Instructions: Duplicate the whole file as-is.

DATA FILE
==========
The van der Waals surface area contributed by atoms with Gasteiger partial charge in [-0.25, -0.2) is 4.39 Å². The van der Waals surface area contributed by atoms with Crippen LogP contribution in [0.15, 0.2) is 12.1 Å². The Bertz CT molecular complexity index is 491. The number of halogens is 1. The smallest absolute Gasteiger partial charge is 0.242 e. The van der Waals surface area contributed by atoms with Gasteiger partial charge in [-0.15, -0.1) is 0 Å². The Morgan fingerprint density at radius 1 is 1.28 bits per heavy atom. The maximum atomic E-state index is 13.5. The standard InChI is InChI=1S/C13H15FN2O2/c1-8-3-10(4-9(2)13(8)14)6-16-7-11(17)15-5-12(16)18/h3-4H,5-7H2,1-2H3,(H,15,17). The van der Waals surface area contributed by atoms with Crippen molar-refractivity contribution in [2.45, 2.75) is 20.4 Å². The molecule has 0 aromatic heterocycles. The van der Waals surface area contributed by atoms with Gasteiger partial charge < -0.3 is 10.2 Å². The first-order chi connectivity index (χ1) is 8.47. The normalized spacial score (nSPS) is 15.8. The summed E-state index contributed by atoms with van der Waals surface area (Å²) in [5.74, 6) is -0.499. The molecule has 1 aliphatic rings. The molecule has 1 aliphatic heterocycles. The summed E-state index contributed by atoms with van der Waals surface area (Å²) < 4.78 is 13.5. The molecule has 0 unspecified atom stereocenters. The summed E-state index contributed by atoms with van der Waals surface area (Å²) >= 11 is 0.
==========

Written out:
The van der Waals surface area contributed by atoms with Gasteiger partial charge in [-0.25, -0.2) is 4.39 Å². The van der Waals surface area contributed by atoms with Crippen LogP contribution in [0.15, 0.2) is 12.1 Å². The Bertz CT molecular complexity index is 491. The number of halogens is 1. The smallest absolute Gasteiger partial charge is 0.242 e. The van der Waals surface area contributed by atoms with Gasteiger partial charge in [-0.15, -0.1) is 0 Å². The Morgan fingerprint density at radius 1 is 1.28 bits per heavy atom. The maximum atomic E-state index is 13.5. The standard InChI is InChI=1S/C13H15FN2O2/c1-8-3-10(4-9(2)13(8)14)6-16-7-11(17)15-5-12(16)18/h3-4H,5-7H2,1-2H3,(H,15,17). The van der Waals surface area contributed by atoms with Crippen molar-refractivity contribution in [2.45, 2.75) is 20.4 Å². The molecule has 0 aromatic heterocycles. The van der Waals surface area contributed by atoms with Gasteiger partial charge < -0.3 is 10.2 Å². The first-order chi connectivity index (χ1) is 8.47. The normalized spacial score (nSPS) is 15.8. The summed E-state index contributed by atoms with van der Waals surface area (Å²) in [5.74, 6) is -0.499. The molecule has 1 aliphatic rings. The molecule has 1 aliphatic heterocycles. The summed E-state index contributed by atoms with van der Waals surface area (Å²) < 4.78 is 13.5. The molecule has 0 unspecified atom stereocenters. The summed E-state index contributed by atoms with van der Waals surface area (Å²) >= 11 is 0.